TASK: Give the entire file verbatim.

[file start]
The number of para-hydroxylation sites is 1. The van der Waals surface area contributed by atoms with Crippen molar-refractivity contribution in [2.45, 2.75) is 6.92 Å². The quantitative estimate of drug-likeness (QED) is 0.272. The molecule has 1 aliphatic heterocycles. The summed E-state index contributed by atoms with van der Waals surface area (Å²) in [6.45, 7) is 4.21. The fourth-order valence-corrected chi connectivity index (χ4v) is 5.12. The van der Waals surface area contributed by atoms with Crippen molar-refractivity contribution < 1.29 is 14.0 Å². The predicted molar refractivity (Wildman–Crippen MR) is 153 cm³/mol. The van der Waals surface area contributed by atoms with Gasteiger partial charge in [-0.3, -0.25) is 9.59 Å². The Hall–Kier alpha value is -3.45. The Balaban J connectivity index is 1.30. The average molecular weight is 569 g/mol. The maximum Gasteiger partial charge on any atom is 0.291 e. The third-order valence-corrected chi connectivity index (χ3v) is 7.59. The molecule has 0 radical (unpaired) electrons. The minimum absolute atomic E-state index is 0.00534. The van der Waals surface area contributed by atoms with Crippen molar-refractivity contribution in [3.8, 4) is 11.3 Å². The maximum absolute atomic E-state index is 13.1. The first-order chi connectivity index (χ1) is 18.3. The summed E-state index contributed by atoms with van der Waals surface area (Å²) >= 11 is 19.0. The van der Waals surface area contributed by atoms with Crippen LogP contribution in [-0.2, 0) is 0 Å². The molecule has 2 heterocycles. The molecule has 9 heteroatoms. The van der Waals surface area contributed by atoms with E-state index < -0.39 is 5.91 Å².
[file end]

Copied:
The number of para-hydroxylation sites is 1. The van der Waals surface area contributed by atoms with Crippen molar-refractivity contribution in [2.45, 2.75) is 6.92 Å². The quantitative estimate of drug-likeness (QED) is 0.272. The molecule has 1 aliphatic heterocycles. The summed E-state index contributed by atoms with van der Waals surface area (Å²) in [6.45, 7) is 4.21. The fourth-order valence-corrected chi connectivity index (χ4v) is 5.12. The van der Waals surface area contributed by atoms with Crippen molar-refractivity contribution < 1.29 is 14.0 Å². The predicted molar refractivity (Wildman–Crippen MR) is 153 cm³/mol. The van der Waals surface area contributed by atoms with Gasteiger partial charge in [-0.3, -0.25) is 9.59 Å². The Hall–Kier alpha value is -3.45. The Balaban J connectivity index is 1.30. The average molecular weight is 569 g/mol. The maximum Gasteiger partial charge on any atom is 0.291 e. The third-order valence-corrected chi connectivity index (χ3v) is 7.59. The molecule has 0 radical (unpaired) electrons. The minimum absolute atomic E-state index is 0.00534. The van der Waals surface area contributed by atoms with Crippen molar-refractivity contribution in [3.8, 4) is 11.3 Å². The maximum absolute atomic E-state index is 13.1. The first-order chi connectivity index (χ1) is 18.3. The summed E-state index contributed by atoms with van der Waals surface area (Å²) >= 11 is 19.0. The van der Waals surface area contributed by atoms with Crippen LogP contribution in [-0.2, 0) is 0 Å². The molecule has 2 heterocycles. The molecule has 9 heteroatoms. The van der Waals surface area contributed by atoms with E-state index < -0.39 is 5.91 Å².